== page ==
The plight of South Korean POWs
This state of relative calm has also diluted what was once a sense of urgency about the fate of South Korean prisoners of war, the majority of whom are still being held in the North. While the trickle of North Korean defectors became commonplace here long ago, with around 16,000 defectors in Korea at present, the plight of the POWs gained attention only after Cho Chang-ho, a second lieutenant in an artillery unit at the time of his capture by Chinese forces, made it home in 1994. Since then, 79 former South Korean soldiers have made it back home. Of them, 16 have died because of age and other factors.
Earlier this week, when the South Korean government submitted a list of family members for participation in an inter-Korean reunion event later this month, Seoul asked Pyongyang to reveal the whereabouts of 20 POWs and abductees, as it does every time a reunion event is held. Pyongyang has so far refused to verify the whereabouts of any South Korean POWs, for reasons that seem largely to be political.
Exploitation and life in the South
For the few former POWs who do make the dangerous journey to the South, life outside of the North’s gulag, where most POWs spend their lives doing hard labor, is often a far cry from the dreams of the South they have been holding onto for so many years.
Upon their arrival in the South, many are exploited by the brokers who arranged for their passage out of the North, usually through China or another country. These people promise to get their families into the South or to deliver money to family members still in the North, but often run off with the money instead.
Han Gil-su, 80, is a former prisoner of war who escaped from the Musan coal mine in North Hamgyong Province in 2002.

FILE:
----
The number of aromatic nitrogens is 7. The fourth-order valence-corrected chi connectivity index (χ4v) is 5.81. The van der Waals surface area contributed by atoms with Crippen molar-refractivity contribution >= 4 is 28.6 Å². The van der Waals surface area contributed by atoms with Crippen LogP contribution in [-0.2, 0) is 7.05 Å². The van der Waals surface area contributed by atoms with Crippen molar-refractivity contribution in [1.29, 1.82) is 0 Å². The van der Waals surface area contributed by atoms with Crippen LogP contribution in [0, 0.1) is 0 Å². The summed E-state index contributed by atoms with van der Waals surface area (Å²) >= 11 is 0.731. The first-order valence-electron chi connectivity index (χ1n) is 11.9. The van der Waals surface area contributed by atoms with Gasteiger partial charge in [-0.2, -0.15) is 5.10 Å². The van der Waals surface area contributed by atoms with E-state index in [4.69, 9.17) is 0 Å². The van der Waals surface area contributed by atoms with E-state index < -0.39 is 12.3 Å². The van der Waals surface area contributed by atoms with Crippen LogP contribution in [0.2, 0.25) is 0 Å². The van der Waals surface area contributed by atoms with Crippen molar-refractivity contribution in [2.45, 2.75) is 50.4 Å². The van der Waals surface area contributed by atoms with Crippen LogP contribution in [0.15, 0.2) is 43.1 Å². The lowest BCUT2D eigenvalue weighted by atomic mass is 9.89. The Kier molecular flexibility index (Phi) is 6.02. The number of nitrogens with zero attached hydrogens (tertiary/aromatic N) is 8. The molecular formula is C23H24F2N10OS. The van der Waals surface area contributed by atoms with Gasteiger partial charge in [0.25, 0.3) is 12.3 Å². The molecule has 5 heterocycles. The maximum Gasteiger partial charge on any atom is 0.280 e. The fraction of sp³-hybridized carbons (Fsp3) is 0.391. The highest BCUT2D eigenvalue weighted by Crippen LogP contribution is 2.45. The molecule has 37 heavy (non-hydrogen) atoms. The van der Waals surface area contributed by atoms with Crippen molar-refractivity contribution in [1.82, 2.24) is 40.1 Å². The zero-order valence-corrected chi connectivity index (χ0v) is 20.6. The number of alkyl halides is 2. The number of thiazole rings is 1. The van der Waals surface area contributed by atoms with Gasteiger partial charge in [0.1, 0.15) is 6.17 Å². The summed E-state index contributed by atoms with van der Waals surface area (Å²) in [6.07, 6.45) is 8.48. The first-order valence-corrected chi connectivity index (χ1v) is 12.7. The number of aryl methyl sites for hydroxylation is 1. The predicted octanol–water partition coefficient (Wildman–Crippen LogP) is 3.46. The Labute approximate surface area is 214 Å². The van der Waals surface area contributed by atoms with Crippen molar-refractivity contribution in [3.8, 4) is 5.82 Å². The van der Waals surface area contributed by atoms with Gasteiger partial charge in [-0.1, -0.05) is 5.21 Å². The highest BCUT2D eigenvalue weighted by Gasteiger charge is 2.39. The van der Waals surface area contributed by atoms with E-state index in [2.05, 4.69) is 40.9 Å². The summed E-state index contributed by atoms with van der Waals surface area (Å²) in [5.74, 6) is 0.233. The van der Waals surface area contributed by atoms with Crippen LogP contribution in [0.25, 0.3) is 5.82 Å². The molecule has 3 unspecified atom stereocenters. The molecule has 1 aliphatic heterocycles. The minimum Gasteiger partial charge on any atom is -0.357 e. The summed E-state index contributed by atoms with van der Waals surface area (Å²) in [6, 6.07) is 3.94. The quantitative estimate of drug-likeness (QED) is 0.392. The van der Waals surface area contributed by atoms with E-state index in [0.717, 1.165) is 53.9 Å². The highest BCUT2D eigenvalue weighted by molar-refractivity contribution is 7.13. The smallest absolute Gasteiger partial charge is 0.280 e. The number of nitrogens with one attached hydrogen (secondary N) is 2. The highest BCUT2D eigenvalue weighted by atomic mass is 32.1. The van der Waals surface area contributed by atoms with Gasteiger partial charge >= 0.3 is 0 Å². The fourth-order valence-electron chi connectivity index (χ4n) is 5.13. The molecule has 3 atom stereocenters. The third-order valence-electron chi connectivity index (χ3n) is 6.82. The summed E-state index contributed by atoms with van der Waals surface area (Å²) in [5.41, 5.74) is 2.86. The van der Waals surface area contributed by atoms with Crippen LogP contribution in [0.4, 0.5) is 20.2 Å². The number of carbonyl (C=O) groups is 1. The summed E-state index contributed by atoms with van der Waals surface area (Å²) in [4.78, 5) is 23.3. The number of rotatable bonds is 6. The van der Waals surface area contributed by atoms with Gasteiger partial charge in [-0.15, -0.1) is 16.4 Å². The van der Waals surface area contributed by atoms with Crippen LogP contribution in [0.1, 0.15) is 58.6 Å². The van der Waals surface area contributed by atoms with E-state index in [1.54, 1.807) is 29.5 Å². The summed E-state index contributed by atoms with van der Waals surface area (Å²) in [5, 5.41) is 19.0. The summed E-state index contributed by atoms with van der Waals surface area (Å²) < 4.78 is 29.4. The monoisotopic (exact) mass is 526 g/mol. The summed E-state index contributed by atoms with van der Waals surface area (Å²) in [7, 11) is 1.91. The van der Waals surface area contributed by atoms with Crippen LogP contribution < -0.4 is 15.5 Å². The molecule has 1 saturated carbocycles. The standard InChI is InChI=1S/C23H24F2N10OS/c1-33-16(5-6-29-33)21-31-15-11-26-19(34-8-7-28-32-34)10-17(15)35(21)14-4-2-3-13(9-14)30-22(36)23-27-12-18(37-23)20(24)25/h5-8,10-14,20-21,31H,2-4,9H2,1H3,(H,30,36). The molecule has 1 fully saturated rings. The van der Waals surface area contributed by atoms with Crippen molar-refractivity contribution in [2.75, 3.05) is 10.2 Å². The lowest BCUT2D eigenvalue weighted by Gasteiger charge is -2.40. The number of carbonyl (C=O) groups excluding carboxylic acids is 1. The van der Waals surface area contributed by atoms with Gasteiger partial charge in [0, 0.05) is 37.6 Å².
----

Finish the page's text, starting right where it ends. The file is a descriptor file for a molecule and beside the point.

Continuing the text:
The problems began after his arrival in the South. He kept getting calls from the broker, who said he had also smuggled Han’s wife to China. Han paid 20 million ($16,000) to arrange for her to come to Seoul, but the safe house in China where she was staying was raided by Chinese security forces and she was sent back to the North. Han later heard that she had died in a labor camp.
This did not deter Han from trying to aid other members of his family who remained in the North. He sent more money to the broker, but never saw any of his family members and he is fairly certain that they never received any of the money he sent.
Meanwhile, Han’s Southern relatives kept borrowing money from him, but they rarely paid him back.
Out of the 450 million won Han has received in government aid, he has just 100 million won tucked away in a bank account, in addition to the monthly stipend of 1.3 million won that he gets from the government.
For Han, the only solution is unification, something that is unlikely to happen anytime soon, given the reluctance of neighboring countries to take on the burden of a North Korea that has collapsed.